“ABC” stands for “another beautiful church” or “another bloody castle”. An earlier tour group substituted “D(amned)” for
“B” after they’d hit “C” overload. We’ve seen a good many Cs by now, but the fortress on the hill in Nuremberg was still a joy to behold. I felt like I might look up and see archers on the tower or hear a flagged trumpet blaring forth a royal procession. A sign on one of the inner doors set me back a step–Private Residence. People live there. I love the old stone walls, but homes need windows…and parking spaces. What is it like to walk home in the dark to a dungeon in a castle? During World War II it actually would have been one of the safer places to live because bombers tried to preserve the turrets which stood out against the night sky and helped the flight crews spot the city. Nuremberg has so many fabulous old buildings that they even put fast food places in them. That seems wrong, but I guess they can’t all be museums.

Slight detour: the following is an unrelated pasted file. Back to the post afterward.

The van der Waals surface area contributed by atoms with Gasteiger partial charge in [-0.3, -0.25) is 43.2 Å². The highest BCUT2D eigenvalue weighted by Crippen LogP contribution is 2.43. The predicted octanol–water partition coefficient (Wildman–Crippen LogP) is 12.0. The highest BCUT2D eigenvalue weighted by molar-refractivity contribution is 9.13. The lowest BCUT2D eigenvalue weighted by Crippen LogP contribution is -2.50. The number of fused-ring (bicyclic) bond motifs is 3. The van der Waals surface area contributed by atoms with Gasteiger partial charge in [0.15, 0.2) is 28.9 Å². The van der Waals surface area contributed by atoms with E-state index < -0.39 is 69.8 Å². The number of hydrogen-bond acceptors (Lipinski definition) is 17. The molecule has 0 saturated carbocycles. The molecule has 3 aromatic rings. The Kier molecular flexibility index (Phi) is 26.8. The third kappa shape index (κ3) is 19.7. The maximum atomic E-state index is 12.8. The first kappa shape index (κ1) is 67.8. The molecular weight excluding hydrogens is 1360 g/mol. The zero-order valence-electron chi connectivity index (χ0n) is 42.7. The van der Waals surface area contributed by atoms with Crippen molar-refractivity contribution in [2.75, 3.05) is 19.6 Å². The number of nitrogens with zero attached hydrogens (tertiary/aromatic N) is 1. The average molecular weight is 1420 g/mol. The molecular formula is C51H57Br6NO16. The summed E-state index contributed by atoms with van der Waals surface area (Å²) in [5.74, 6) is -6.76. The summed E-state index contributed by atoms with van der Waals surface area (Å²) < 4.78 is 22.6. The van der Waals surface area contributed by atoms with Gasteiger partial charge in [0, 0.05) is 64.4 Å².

Our guide was great and lots of fun, but he worried me with his jokes about how rude and unfriendly the locals were. This would be our first time eating on our own in town, and I dreaded asking whether menu items were gluten-free. It turned out to be no problem. I even got to taste the specialty sausage that locals claim is superior to those of surrounding cities. It tasted like a breakfast link to me, but I was pleased to be able to try it.
The cemetery was interesting. Grave sites are rented, not purchased, and loved ones are required to keep fresh flowers on the graves at all times. They usually pay someone to keep the flowers coming after the initial mourning period. I like to walk in cemeteries, and Nuremburg’s is the best I’ve seen by far–much prettier than the over-hyped rose garden we saw yesterday. Also, it wasn’t a church or a castle.